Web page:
Dear Friend Who Sells For A Multi-Level Marketing Company,
Before you get pissed, hear me out.
I am a small business owner. I create and develop my products, source materials and shipping supplies, and manage all marketing. I am the customer service representative, I keep track of inventory, order supplies, take most of my own photos and manage equipment. I am a copywriter. I print, package and ship every order that my business receives. And those are just the duties I have the brainpower to remember off the top of my head.
I am a work at home mom. So on top of the business duties, I have two boys running around underfoot on any given day they aren’t at school or daycare.
My family’s income is directly correlated to how well my business does because I choose what I pay myself after the expenses of the business. We’ve had some terrible, anxiety-inducing low income months and some let’s-take-a-vacation high months. Building a business is a rollercoaster because all of it rests on the shoulders of the business owner. There is no magic, quick, or passive way to make it successful; my tears, grit and creativity are what drive it.
As an MLM distributor, you do not have control or say in the key things that define a business. You work by using social media to inundate your friends and family with sales pitches to make your pyramid larger. You are told if you fail, you didn’t work hard enough when in reality the culture of the company you buy in to almost always guarantees your failure. Don’t trust me though, read this, this, this, this, and this.
Selling for a network marketing, or multi-level marketing, company does not make you a small business owner.
The other day, a friend who is an MLM distributor, posted a meme in her sales pitch that read, “When you buy from a small business, you are not helping a CEO buy a third vacation home, you are helping a little girl get dance lessons, a little boy get his team jersey, a mom or dad put food on the table, a family pay a mortgage, or a student pay for college.”
I call bullshit.
The company you are representing is neither small nor local. You are, maybe, making extra money for your family (doubtful, since 99% don’t make a profit) and I have no issue with that. However, MLM companies made a staggering $36 billion and employed over 20 million people in 2015 according to the Direct Selling Association. There is nothing small about those numbers.
These problems are not your fault.
You are told by your company that you are an “entrepreneur” and you are going to make millions building “your business.” As a small business owner, I take offense to the use of these terms in that context and I’m insulted when you put what we do on the same playing field.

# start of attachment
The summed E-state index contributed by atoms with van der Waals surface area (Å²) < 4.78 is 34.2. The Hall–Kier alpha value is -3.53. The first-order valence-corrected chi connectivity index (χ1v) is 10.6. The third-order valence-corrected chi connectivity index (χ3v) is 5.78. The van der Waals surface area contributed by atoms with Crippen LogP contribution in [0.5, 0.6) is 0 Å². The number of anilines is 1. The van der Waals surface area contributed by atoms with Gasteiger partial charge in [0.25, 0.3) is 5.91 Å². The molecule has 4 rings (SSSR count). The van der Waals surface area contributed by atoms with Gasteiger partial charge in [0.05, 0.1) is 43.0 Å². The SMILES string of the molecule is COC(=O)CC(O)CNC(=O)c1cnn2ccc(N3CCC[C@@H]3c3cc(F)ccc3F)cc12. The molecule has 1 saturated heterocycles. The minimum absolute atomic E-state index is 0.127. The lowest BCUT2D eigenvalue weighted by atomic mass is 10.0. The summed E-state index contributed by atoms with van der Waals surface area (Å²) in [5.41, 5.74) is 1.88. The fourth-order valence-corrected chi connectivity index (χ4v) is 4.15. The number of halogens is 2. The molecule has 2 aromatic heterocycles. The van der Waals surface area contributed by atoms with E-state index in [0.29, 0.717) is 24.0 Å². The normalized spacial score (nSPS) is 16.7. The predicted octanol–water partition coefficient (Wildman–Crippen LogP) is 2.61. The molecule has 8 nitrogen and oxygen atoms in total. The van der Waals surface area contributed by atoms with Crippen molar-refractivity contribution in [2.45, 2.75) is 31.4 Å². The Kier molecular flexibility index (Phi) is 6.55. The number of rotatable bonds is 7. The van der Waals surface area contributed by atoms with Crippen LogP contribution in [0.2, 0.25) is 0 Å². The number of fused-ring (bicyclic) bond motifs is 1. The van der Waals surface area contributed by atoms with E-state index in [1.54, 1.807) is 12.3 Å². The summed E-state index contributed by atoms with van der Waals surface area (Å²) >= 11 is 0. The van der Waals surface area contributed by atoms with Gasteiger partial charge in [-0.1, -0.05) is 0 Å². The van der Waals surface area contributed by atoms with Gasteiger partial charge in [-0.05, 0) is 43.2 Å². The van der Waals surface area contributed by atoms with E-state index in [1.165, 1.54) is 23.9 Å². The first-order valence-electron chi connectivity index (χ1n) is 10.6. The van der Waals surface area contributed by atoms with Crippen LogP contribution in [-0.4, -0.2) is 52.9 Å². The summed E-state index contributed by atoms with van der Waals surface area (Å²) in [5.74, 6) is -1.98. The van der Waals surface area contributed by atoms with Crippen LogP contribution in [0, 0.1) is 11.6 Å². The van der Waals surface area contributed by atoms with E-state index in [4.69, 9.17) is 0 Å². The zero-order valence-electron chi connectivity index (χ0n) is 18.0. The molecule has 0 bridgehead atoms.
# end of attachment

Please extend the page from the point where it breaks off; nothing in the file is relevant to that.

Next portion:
Below are even more reasons being a sales rep for MLM companies does not make you a small business owner:
In an MLM company, the goal is to have people sign up for your “team.” Essentially, you are creating your own competitors and saturating an already saturated market. Imagine if you walk in to a room of people and everyone sells the exact same thing to only people they know. How does that set you up for success? As a small business owner, I create unique gifts that don’t exist anywhere else and sell them to a carefully planned target market. It is the key to my success.
Small business owners have control over every aspect of their business: the product, the distribution, the marketing, the shipping, the accounting, the branding, the design. If you don’t, you are an employee. Furthermore, if you have to buy in to get started, you are a customer.
+ Questionable products
My product is my lifeblood. I can market, talk up, FB message the crap out of my family and friends but if the product doesn’t deliver, I don’t have a business. MLMs main goal is to recruit distributors under them, to work toward the goal of a steady passive income (the triangle!). Most of the time (most! not all) the product is the afterthought.
I understand the drive to do more for your family. I was you; searching for a way to stay home with your kids and support your family at the same time is the dream for a lot of people. My plea is that you be honest about what it is you do. I hope you represent something that you really believe in and stop pitching the “easy way to make income from your smartphone” myth.
In the meantime, on behalf of all small business owners, stop comparing your multi-level marketing sales job to my small business.